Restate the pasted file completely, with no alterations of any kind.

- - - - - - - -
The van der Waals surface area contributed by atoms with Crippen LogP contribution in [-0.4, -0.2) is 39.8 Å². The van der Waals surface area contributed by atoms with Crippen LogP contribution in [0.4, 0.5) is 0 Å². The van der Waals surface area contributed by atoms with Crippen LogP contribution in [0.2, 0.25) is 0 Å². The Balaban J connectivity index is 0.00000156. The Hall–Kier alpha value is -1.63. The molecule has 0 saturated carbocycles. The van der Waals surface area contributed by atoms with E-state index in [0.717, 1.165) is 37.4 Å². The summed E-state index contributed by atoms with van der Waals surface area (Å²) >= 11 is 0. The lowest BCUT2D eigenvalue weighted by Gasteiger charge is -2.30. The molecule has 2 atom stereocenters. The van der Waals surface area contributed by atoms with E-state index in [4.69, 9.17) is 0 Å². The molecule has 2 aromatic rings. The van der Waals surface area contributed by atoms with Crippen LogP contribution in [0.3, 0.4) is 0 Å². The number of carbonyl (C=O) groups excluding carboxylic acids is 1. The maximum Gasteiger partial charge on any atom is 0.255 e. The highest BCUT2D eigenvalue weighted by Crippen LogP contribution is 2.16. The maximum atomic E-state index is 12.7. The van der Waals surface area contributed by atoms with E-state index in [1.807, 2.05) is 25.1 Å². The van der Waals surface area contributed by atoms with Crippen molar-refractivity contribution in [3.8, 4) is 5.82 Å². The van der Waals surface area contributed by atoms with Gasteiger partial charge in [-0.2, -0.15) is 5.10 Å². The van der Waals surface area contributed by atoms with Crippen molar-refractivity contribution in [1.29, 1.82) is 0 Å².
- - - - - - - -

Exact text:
The van der Waals surface area contributed by atoms with Crippen LogP contribution in [-0.4, -0.2) is 39.8 Å². The van der Waals surface area contributed by atoms with Crippen LogP contribution in [0.4, 0.5) is 0 Å². The van der Waals surface area contributed by atoms with Crippen LogP contribution in [0.2, 0.25) is 0 Å². The Balaban J connectivity index is 0.00000156. The Hall–Kier alpha value is -1.63. The molecule has 0 saturated carbocycles. The van der Waals surface area contributed by atoms with E-state index in [0.717, 1.165) is 37.4 Å². The summed E-state index contributed by atoms with van der Waals surface area (Å²) >= 11 is 0. The lowest BCUT2D eigenvalue weighted by Gasteiger charge is -2.30. The molecule has 2 atom stereocenters. The van der Waals surface area contributed by atoms with E-state index in [4.69, 9.17) is 0 Å². The molecule has 2 aromatic rings. The van der Waals surface area contributed by atoms with Crippen LogP contribution in [0.3, 0.4) is 0 Å². The number of carbonyl (C=O) groups excluding carboxylic acids is 1. The maximum Gasteiger partial charge on any atom is 0.255 e. The highest BCUT2D eigenvalue weighted by Crippen LogP contribution is 2.16. The maximum atomic E-state index is 12.7. The van der Waals surface area contributed by atoms with E-state index in [1.807, 2.05) is 25.1 Å². The van der Waals surface area contributed by atoms with Crippen molar-refractivity contribution in [3.8, 4) is 5.82 Å². The van der Waals surface area contributed by atoms with Gasteiger partial charge in [-0.2, -0.15) is 5.10 Å². The van der Waals surface area contributed by atoms with Crippen molar-refractivity contribution in [1.29, 1.82) is 0 Å².